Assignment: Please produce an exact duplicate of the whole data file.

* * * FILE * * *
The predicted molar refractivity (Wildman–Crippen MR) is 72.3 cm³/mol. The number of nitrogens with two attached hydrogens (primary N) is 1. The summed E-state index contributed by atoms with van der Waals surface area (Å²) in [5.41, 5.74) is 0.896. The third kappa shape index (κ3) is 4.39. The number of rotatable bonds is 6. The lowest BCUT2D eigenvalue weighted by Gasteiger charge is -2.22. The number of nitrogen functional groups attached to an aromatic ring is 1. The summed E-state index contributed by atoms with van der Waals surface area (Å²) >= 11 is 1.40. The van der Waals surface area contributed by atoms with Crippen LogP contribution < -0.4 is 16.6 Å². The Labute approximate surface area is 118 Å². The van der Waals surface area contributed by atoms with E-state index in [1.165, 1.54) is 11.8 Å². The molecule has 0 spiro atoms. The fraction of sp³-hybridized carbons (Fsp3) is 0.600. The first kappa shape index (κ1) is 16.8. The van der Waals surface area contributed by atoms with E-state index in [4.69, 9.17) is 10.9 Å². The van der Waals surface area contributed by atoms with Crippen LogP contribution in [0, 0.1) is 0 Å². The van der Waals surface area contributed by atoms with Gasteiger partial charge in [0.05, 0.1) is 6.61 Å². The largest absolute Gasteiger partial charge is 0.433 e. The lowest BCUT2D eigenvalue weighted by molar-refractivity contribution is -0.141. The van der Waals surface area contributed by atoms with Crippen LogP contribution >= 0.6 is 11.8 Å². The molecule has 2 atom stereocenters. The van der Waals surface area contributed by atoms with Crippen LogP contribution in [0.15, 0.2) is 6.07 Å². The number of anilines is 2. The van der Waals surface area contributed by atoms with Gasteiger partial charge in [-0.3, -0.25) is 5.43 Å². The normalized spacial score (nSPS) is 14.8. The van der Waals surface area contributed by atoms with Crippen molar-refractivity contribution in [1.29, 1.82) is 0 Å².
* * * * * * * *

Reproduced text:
The predicted molar refractivity (Wildman–Crippen MR) is 72.3 cm³/mol. The number of nitrogens with two attached hydrogens (primary N) is 1. The summed E-state index contributed by atoms with van der Waals surface area (Å²) in [5.41, 5.74) is 0.896. The third kappa shape index (κ3) is 4.39. The number of rotatable bonds is 6. The lowest BCUT2D eigenvalue weighted by Gasteiger charge is -2.22. The number of nitrogen functional groups attached to an aromatic ring is 1. The summed E-state index contributed by atoms with van der Waals surface area (Å²) >= 11 is 1.40. The van der Waals surface area contributed by atoms with Crippen LogP contribution < -0.4 is 16.6 Å². The Labute approximate surface area is 118 Å². The van der Waals surface area contributed by atoms with E-state index in [1.165, 1.54) is 11.8 Å². The molecule has 0 spiro atoms. The fraction of sp³-hybridized carbons (Fsp3) is 0.600. The first kappa shape index (κ1) is 16.8. The van der Waals surface area contributed by atoms with E-state index in [4.69, 9.17) is 10.9 Å². The van der Waals surface area contributed by atoms with Crippen LogP contribution in [0, 0.1) is 0 Å². The van der Waals surface area contributed by atoms with Gasteiger partial charge in [0.05, 0.1) is 6.61 Å². The largest absolute Gasteiger partial charge is 0.433 e. The lowest BCUT2D eigenvalue weighted by molar-refractivity contribution is -0.141. The van der Waals surface area contributed by atoms with Crippen LogP contribution >= 0.6 is 11.8 Å². The molecule has 2 atom stereocenters. The van der Waals surface area contributed by atoms with Crippen LogP contribution in [0.15, 0.2) is 6.07 Å². The number of anilines is 2. The van der Waals surface area contributed by atoms with Gasteiger partial charge in [-0.3, -0.25) is 5.43 Å². The normalized spacial score (nSPS) is 14.8. The van der Waals surface area contributed by atoms with Crippen molar-refractivity contribution in [1.29, 1.82) is 0 Å².